And, for what it's worth, Rails does have magic but I've been surprised over time how thin the abstractions often are in the end. Like with routing, I had done PHP for years and never understood what HTTP methods (POST/GET/etc) actually were or how to use them properly. Rails taught me that. I finally understand HTTP. It took a while, but I feel like I understand "the web" in general better now than I ever did as a PHP programmer.

I find scaffolds crap. In the words of Kaplan-Moss, "I don't like how rails shits all over my project directory." I'd rather create the required files myself.

rails g resource. That's what I use instead of scaffold. It generates models, controllers, migrations and routes. But no views or controller actions. This is exactly what I need most of the times.

I wrote something similar to this and, having just looked it up, am alarmed to see I wrote it 5 years ago :-) In that time I have seen a number of new programmers completely at the whim of autogenerated code and unable to lose the training wheels - it remains a thorny issue.

Well, yes, the scaffolds do suck. But to be fair, no one is advocating shipping scaffolded code. Often you aren't entirely sure what the UI will look like when you start developing. There are many reasons you might want to rapidly prototype a crud-based UI before you can get a pretty design on top of it. Scaffold helps you do that. But if that code stays in your codebase for too long.... well, that's your own fault.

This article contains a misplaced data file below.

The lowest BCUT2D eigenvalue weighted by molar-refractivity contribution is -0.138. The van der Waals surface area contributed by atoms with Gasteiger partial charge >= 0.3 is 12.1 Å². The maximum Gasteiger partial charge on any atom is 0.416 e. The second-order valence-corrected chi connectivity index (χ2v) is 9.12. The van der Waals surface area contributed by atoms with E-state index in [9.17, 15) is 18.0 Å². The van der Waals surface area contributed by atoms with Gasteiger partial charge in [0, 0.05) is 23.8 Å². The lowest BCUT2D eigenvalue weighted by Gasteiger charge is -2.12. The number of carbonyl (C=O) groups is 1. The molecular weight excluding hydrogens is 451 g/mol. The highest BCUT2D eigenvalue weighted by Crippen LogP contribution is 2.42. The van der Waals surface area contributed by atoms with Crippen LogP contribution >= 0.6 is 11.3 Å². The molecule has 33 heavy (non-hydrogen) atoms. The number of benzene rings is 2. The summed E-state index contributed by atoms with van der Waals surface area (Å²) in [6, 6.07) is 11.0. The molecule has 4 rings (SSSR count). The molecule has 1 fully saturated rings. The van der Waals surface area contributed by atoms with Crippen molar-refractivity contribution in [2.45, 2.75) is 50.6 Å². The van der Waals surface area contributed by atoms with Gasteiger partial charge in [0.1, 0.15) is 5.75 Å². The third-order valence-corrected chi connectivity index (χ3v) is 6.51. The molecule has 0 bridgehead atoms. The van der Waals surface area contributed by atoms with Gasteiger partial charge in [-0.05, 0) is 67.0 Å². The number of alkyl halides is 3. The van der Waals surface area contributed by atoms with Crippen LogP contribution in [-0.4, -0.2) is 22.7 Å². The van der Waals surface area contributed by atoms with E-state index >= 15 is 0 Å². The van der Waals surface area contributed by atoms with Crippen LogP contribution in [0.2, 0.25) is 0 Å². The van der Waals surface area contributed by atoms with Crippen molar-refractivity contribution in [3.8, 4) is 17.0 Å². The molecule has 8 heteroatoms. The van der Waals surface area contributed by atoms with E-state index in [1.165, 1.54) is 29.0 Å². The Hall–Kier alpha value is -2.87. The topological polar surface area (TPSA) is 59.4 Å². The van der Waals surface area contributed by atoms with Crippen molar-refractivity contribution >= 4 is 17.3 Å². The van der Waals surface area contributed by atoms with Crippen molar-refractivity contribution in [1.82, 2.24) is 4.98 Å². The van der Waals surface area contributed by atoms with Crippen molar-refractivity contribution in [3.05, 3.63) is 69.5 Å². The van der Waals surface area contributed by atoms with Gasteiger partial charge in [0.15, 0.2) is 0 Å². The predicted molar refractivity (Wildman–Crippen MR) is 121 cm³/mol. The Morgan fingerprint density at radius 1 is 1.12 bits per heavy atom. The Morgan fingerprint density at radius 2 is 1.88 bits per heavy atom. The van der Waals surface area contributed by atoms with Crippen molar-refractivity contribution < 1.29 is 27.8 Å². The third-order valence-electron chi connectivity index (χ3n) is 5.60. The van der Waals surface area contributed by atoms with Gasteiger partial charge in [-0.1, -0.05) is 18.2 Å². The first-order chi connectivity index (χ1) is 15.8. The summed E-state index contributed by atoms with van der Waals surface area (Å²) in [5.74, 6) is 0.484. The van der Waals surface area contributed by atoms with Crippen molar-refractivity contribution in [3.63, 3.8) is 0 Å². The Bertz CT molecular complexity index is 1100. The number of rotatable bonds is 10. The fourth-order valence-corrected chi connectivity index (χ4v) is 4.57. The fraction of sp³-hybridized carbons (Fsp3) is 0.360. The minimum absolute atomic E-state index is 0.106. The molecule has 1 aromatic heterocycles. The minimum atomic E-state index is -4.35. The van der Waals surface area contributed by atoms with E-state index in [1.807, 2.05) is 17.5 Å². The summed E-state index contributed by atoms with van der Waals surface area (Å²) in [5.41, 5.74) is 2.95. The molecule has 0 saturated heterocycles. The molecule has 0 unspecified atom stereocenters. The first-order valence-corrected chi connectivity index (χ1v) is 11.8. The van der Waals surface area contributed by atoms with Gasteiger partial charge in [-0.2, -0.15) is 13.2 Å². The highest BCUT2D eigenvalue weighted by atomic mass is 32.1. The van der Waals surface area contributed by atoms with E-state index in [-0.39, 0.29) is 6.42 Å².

On learning Rails - railstutorial.org + railscasts.com + codeschool.com . I've dabbled in Django before (mainly templating the frontend for an app I was designing), but after an intense period of using Rails I wanted to go back to Django and learn how to do the same stuff I do in Ruby/Rails (to make me a better programmer). Found it very difficult to find accessible, modern, high-quality resources for learning Python/Django in the same was as I've found with Rails.